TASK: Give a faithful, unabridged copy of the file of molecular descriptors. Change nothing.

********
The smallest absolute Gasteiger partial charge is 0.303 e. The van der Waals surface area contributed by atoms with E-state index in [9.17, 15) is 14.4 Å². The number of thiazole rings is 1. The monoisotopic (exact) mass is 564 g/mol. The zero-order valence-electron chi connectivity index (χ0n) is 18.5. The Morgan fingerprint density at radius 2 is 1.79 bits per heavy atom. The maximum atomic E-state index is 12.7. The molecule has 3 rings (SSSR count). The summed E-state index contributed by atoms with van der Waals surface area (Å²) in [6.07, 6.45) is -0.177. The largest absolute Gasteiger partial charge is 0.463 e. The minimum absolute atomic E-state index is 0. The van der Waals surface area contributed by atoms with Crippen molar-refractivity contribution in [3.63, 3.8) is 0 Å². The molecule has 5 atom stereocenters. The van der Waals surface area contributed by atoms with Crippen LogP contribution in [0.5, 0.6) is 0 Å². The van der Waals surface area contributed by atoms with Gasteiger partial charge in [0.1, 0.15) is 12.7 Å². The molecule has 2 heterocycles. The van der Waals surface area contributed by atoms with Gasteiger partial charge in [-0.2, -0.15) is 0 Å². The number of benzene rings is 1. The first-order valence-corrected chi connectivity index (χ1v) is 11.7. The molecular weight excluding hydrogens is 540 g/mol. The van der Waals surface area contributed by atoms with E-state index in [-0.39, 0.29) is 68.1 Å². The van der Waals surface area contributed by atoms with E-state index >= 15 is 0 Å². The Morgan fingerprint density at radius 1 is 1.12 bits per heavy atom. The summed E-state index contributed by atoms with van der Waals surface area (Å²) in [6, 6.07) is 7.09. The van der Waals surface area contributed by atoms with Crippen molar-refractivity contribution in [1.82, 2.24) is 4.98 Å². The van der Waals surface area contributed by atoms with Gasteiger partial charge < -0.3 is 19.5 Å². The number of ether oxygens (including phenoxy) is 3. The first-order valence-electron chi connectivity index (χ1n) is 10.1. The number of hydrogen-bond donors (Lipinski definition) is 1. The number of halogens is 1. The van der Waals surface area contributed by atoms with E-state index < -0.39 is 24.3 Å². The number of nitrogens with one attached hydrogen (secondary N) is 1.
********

The smallest absolute Gasteiger partial charge is 0.303 e. The van der Waals surface area contributed by atoms with E-state index in [9.17, 15) is 14.4 Å². The number of thiazole rings is 1. The monoisotopic (exact) mass is 564 g/mol. The zero-order valence-electron chi connectivity index (χ0n) is 18.5. The Morgan fingerprint density at radius 2 is 1.79 bits per heavy atom. The maximum atomic E-state index is 12.7. The molecule has 3 rings (SSSR count). The summed E-state index contributed by atoms with van der Waals surface area (Å²) in [6.07, 6.45) is -0.177. The largest absolute Gasteiger partial charge is 0.463 e. The minimum absolute atomic E-state index is 0. The van der Waals surface area contributed by atoms with Crippen molar-refractivity contribution in [3.63, 3.8) is 0 Å². The molecule has 5 atom stereocenters. The van der Waals surface area contributed by atoms with Crippen LogP contribution in [0.5, 0.6) is 0 Å². The van der Waals surface area contributed by atoms with Gasteiger partial charge in [0.1, 0.15) is 12.7 Å². The molecule has 2 heterocycles. The van der Waals surface area contributed by atoms with Gasteiger partial charge in [-0.2, -0.15) is 0 Å². The number of benzene rings is 1. The first-order valence-corrected chi connectivity index (χ1v) is 11.7. The molecular weight excluding hydrogens is 540 g/mol. The van der Waals surface area contributed by atoms with E-state index in [-0.39, 0.29) is 68.1 Å². The van der Waals surface area contributed by atoms with E-state index >= 15 is 0 Å². The Morgan fingerprint density at radius 1 is 1.12 bits per heavy atom. The summed E-state index contributed by atoms with van der Waals surface area (Å²) in [6, 6.07) is 7.09. The van der Waals surface area contributed by atoms with Crippen molar-refractivity contribution in [1.82, 2.24) is 4.98 Å². The van der Waals surface area contributed by atoms with Gasteiger partial charge < -0.3 is 19.5 Å². The number of ether oxygens (including phenoxy) is 3. The first-order valence-electron chi connectivity index (χ1n) is 10.1. The number of hydrogen-bond donors (Lipinski definition) is 1. The number of halogens is 1. The van der Waals surface area contributed by atoms with E-state index < -0.39 is 24.3 Å². The number of nitrogens with one attached hydrogen (secondary N) is 1.